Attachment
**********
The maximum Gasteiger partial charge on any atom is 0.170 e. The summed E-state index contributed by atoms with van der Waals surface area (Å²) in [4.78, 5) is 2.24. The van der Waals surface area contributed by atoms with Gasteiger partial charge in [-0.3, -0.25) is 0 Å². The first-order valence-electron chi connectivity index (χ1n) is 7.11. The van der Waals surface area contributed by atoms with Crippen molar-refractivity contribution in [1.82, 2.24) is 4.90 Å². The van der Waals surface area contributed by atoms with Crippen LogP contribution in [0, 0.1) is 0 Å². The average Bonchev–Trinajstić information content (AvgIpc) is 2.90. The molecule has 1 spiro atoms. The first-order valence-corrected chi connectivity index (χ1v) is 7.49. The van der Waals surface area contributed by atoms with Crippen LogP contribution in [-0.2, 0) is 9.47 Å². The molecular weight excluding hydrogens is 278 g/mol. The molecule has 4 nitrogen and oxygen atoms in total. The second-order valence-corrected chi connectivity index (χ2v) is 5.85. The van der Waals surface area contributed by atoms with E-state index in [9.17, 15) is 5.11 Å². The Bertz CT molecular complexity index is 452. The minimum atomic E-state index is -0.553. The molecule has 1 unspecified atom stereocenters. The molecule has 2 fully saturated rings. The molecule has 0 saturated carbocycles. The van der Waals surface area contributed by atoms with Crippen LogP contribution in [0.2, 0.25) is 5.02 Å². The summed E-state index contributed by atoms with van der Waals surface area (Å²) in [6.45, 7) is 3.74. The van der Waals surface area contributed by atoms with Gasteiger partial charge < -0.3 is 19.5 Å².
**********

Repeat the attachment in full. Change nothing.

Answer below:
The maximum Gasteiger partial charge on any atom is 0.170 e. The summed E-state index contributed by atoms with van der Waals surface area (Å²) in [4.78, 5) is 2.24. The van der Waals surface area contributed by atoms with Gasteiger partial charge in [-0.3, -0.25) is 0 Å². The first-order valence-electron chi connectivity index (χ1n) is 7.11. The van der Waals surface area contributed by atoms with Crippen molar-refractivity contribution in [1.82, 2.24) is 4.90 Å². The van der Waals surface area contributed by atoms with Crippen LogP contribution in [0, 0.1) is 0 Å². The average Bonchev–Trinajstić information content (AvgIpc) is 2.90. The molecule has 1 spiro atoms. The first-order valence-corrected chi connectivity index (χ1v) is 7.49. The van der Waals surface area contributed by atoms with Crippen LogP contribution in [-0.2, 0) is 9.47 Å². The molecular weight excluding hydrogens is 278 g/mol. The molecule has 4 nitrogen and oxygen atoms in total. The second-order valence-corrected chi connectivity index (χ2v) is 5.85. The van der Waals surface area contributed by atoms with E-state index in [9.17, 15) is 5.11 Å². The Bertz CT molecular complexity index is 452. The minimum atomic E-state index is -0.553. The molecule has 1 unspecified atom stereocenters. The molecule has 2 fully saturated rings. The molecule has 0 saturated carbocycles. The van der Waals surface area contributed by atoms with Crippen LogP contribution in [0.2, 0.25) is 5.02 Å². The summed E-state index contributed by atoms with van der Waals surface area (Å²) in [6.45, 7) is 3.74. The van der Waals surface area contributed by atoms with Gasteiger partial charge < -0.3 is 19.5 Å².